Is Frequency a Pay-off or Piss-off Strategy?
It's not like it's a compelling creative package. Pretty plain really. A white, #10 envelope with a teaser in big blue type and my name, in all caps, lasered on the front. And inside? A form letter: No niceties like a salutation—A little "Dear Carolyn" or "Dear Ms. Goodman" would be nice. Nobody bothered to sign the letter. Just, "Sincerely, Comcast Business Services."
Sometimes the offer changed price-wise (clearly I'm in a test panel), but more often than not, the packages are identical.
Perhaps I'm wrong, but I have trouble believing this strategy has a positive ROI.
Several years ago, a prominent B-to-B client told us that a customer had contacted them after getting 28 direct mail packages in one month from them. Despite being from different divisions, and about different products, it brought home the point: How do companies control the communications flow to any single customer without a proper customer relationship management strategy in place?
I propose that all companies demand that the customer relationship marketing manager job description includes:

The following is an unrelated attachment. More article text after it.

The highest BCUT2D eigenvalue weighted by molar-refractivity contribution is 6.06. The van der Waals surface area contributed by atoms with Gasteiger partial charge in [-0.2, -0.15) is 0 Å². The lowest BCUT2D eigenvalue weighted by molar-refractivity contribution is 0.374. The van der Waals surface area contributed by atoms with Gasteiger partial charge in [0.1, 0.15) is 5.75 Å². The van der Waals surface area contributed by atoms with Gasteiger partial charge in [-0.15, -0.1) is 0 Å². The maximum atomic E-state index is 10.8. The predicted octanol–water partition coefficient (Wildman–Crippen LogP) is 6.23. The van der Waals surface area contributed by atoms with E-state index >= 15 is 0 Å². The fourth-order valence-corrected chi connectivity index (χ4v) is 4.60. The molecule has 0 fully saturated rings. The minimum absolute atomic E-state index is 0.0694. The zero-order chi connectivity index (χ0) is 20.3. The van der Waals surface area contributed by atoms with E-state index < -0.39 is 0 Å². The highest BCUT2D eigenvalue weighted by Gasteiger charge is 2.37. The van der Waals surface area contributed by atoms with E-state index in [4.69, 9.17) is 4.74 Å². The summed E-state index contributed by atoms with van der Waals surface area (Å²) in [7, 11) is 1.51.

Managing and monitoring customer communication to ensure we are never perceived as badgering our customers. That means that no single customer will ever receive more than X no of direct mail or email solicitations in any given 30-day period.
With all of the sophisticated segmentation techniques, it isn't uncommon that one customer would meet multiple criteria for selection for any given campaign. But part of that strategy should also include the "last time customer received an outbound communication."
Merge/purge is a lost art. Purge being the operative word here. Finding duplicates. And protecting Customer Zero.
Comcast—I know you're busy streaming, but are you listening?
A blog that challenges B-to-B marketers to learn, share, question, and focus on getting it right—the first time. Carolyn Goodman is President/Creative Director of Goodman Marketing Partners. An award-winning creative director, writer and in-demand speaker, Carolyn has spent her 30-year career helping both B-to-B and B-to-C clients cut through business challenges in order to deliver strategically sound, creatively brilliant marketing solutions that deliver on program objectives. To keep her mind sharp, Carolyn can be found most evenings in the boxing ring, practicing various combinations. You can find her at the Goodman Marketing website, on LinkedIn, or on Twitter @CarolynGoodman.